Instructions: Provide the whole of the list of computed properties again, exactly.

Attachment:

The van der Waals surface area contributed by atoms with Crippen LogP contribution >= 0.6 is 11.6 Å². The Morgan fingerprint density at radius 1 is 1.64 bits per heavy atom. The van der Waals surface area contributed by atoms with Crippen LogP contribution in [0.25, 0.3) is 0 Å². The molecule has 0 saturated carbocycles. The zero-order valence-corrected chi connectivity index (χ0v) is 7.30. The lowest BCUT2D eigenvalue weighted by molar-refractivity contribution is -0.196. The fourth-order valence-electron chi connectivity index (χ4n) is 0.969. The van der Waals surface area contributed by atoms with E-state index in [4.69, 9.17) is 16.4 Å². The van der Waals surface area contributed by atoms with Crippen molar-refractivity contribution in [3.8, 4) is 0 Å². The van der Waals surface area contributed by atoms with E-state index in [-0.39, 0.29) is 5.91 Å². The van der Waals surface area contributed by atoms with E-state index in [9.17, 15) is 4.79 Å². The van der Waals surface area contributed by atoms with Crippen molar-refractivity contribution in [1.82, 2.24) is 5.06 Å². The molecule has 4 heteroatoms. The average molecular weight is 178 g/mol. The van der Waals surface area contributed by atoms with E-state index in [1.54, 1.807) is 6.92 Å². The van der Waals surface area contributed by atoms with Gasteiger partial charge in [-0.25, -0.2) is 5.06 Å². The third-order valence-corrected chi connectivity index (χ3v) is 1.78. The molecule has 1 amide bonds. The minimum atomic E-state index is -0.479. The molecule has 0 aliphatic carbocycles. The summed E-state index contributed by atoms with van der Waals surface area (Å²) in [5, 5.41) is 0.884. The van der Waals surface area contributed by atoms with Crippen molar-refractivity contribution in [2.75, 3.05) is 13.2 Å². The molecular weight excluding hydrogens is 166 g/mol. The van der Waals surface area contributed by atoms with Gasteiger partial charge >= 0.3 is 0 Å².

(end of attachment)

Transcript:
The van der Waals surface area contributed by atoms with Crippen LogP contribution >= 0.6 is 11.6 Å². The Morgan fingerprint density at radius 1 is 1.64 bits per heavy atom. The van der Waals surface area contributed by atoms with Crippen LogP contribution in [0.25, 0.3) is 0 Å². The molecule has 0 saturated carbocycles. The zero-order valence-corrected chi connectivity index (χ0v) is 7.30. The lowest BCUT2D eigenvalue weighted by molar-refractivity contribution is -0.196. The fourth-order valence-electron chi connectivity index (χ4n) is 0.969. The van der Waals surface area contributed by atoms with E-state index in [4.69, 9.17) is 16.4 Å². The van der Waals surface area contributed by atoms with Crippen molar-refractivity contribution in [3.8, 4) is 0 Å². The van der Waals surface area contributed by atoms with E-state index in [-0.39, 0.29) is 5.91 Å². The van der Waals surface area contributed by atoms with E-state index in [9.17, 15) is 4.79 Å². The van der Waals surface area contributed by atoms with Crippen molar-refractivity contribution in [1.82, 2.24) is 5.06 Å². The molecule has 4 heteroatoms. The average molecular weight is 178 g/mol. The van der Waals surface area contributed by atoms with E-state index in [1.54, 1.807) is 6.92 Å². The van der Waals surface area contributed by atoms with Gasteiger partial charge in [-0.25, -0.2) is 5.06 Å². The third-order valence-corrected chi connectivity index (χ3v) is 1.78. The molecule has 1 amide bonds. The minimum atomic E-state index is -0.479. The molecule has 0 aliphatic carbocycles. The summed E-state index contributed by atoms with van der Waals surface area (Å²) in [5, 5.41) is 0.884. The van der Waals surface area contributed by atoms with Crippen molar-refractivity contribution in [2.75, 3.05) is 13.2 Å². The molecular weight excluding hydrogens is 166 g/mol. The van der Waals surface area contributed by atoms with Gasteiger partial charge >= 0.3 is 0 Å².